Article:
Monday, September 18, 2017

How Much Do Words Weigh?

—Photos from the annual Fair Oaks Chicken Festival
by Michelle Kunert, Sacramento, CA

—Cynthia LInville, Sacramento, CA

My hand touches thick cotton
a beach sheet
striped pink and white
and my breath catches behind my heart.

Cautiously I unfurl it on the hardwood floor
and release a sprinkling of summer sand
and ghosts (or rather a ghost)
both decades old.

Iron swells in my mouth.
I feel her soft lips on my cheek
smell the bonfire reek in her hair
mixed with sage and roses.

I should have taken her keys.
I should have said no to that extra bottle.
I should have convinced her to sleep on the beach.
I should never have cleaned out the closet.

—Cynthia Linville

How much do words weigh?
Forty years of words
scribbled in hardback journals
weigh 200 pounds

Forty years of
I’m so angry about . . .
I’m so worried about . . .
I don’t know what to do about . . .

Forty years of projecting forward
and looking back
piecing together
what the truth is

Today those words were eaten
chomped to bits
by a huge truck with
an iron maw

Now those words weigh nothing at all

—Caschwa, Sacramento, CA

That is the starting point
God chose to not anoint
Some minds with the
Ability to recognize faces

It is polarized like a spelling test
Need a few key letters, plus all the rest
Pardon me if I forget
My hand was dealt no aces

Not everything is so black and white
Blue sky loses its hue at night
The facts of your face don’t shout your name
Even when I see you in familiar places

Calendar, colander, end with same sound
Though one is square and the other round
Opposing players assume the same stance
At each of the loaded bases

Scholarly articles have appeared
Mixing facts routine with weird
Now vast numbers believe themselves face blind
And we are off to the races


Used to be
Stores publish coupons
Customers bring their coupons
Buy something
And turn them in

Stores put them online
Customers bring their smart phones
To share information with the store
Like little ants touching antennas
A never ending process

Used to be
A never ending process
Customers bring their coupons
Stores put them online
And turn them in
Like little ants touching antennas

Buy something
To share information with the store

—Michael Ceraolo, S. Euclid, OH

A future movie director
will have one of his characters say
When the legend becomes fact,
print the legend
It's too late at this stage of the game
to contradict the printed legends
or the ones from the television show,
so I won't even try
I will speak of other things

I was not the expert on boxing
I was reputed to be,
I did champion the sport in word and deed
Too often I allowed my personal feelings
concerning the fighters involved
to cloud my professional judgement

While I had a reputation
as a successful gambler,
"I can't say that I have been prosperous,
I have not suffered much from adversity"

I once wrote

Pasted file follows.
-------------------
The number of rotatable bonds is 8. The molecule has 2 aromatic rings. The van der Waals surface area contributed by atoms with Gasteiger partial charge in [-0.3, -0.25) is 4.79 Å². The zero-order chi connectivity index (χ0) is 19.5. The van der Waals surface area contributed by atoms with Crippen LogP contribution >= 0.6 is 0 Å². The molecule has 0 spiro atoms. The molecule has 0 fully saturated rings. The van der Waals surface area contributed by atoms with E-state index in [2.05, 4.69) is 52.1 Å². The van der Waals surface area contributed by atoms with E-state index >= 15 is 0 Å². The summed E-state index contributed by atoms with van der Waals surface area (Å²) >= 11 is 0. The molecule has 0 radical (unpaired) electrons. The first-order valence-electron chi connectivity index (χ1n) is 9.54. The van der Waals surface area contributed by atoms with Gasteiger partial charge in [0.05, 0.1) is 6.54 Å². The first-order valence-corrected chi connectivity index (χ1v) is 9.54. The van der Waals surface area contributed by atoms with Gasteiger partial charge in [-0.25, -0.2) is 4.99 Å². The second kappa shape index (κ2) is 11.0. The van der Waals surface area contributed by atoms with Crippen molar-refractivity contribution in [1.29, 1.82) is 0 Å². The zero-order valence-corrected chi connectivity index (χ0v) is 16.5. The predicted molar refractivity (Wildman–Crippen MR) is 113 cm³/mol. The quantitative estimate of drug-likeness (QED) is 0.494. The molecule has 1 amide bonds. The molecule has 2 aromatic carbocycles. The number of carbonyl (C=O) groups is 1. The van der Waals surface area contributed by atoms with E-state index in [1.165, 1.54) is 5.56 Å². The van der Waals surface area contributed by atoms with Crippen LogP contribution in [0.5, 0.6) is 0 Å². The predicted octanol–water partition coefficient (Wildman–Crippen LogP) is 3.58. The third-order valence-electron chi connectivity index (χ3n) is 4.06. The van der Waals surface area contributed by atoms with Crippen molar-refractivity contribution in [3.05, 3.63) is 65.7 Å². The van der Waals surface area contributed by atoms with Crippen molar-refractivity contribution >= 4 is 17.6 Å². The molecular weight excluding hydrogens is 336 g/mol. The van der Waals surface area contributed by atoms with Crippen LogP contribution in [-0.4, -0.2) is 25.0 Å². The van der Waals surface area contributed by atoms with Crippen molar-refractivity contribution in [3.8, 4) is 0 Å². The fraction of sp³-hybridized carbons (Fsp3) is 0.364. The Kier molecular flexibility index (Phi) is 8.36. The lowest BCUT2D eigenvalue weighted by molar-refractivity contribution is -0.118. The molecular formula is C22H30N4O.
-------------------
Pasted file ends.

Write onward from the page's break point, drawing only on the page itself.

"Bigotry and intolerance
cannot be made to conform
with a democratic form of government"
yet some of my views
would be considered bigoted and intolerant
by twenty-first century standards

I was a flag-waver, even a jingoist,
for the idea of America,
I was born in Canada
and never became a citizen
Meaning I voted and held office
            was even what would today
be considered an illegal immigrant
subject to deportation

It was one of your (our?) poets
who asked and answered
whether he contradicted himself,
and said it was okay for him to do so
because he contained multitudes

I applaud that sentiment

Today’s LittleNip(s):

I don’t know which is more discouraging, literature or chickens.

—E.B. White

* * *

Sins, like chickens, come home to roost.

—Charles W. Chesnutt

* * *

If you were plowing a field, which would you rather use? Two strong oxen or 1024 chickens?

—Seymour Cray


Our thanks to today’s fine chefs in the Kitchen, including Michelle Kunert, who made her annual trek to the Fair Oaks Chicken Festival and brought us back these photos, including ones of the Art Contest. For more about the Fest, go to (And no, those chickens aren’t in jail, they’re just looking through a fence.)

Lots of readings this week, beginning in Placerville with the Poetry on Main Street open mic at 5pm for poets and musicians; then the Sac. Poetry Center reading with Tim Kahl and David Watts in Sacramento at 7:30pm.

On Tuesday, Cal. Lawyers for the Arts and Axis Gallery present “Copyright Law for Artists” at 6:30pm at the Axis Gallery in Sacramento.

Thursday will be a busy day, with the return of Third Thursdays in the Central Library in Sacramento; then a reading by Sac. Poet Laureate Indigo Moor at Sacramento’s Arden Dimick Library at 6:30pm. At 8pm, Poetry Unplugged will feature Ivy Almond and Jacki Howard (plus open mic) at Luna’s Cafe in Sac.; and Poetry in Davis, also at 8pm, will present Denise Lichtig and Lisa Dominguez Abraham (plus open mic) at the John Natsoulas Gallery.

On Saturday, start the day off with TJ (Brother Hypnotic) and Writers on the Air at Sac. Poetry Center, 10am, including the making of a podcast by Host Todd Boyd. Then head up to Placerville for the Poetic License read-around at 2pm in the Placerville Sr. Center.

Scroll down to the blue column (under the green column at the right) for info about these and other upcoming poetry events in our area—and note that more will most likely be added at the last minute!


 (“Bonfire”, Fall 2017 convergence cover photo 
by Lynn Crounse of Virginia)
Celebrate poetry! And check out the new Fall issue 
of the online journal, convergence (of which Cynthia Linville 
is one of the editors), which is now viewable (look-see-able?) 

Photos in this column can be enlarged by clicking on them once,
then click on the X in the top right corner to come back
to Medusa.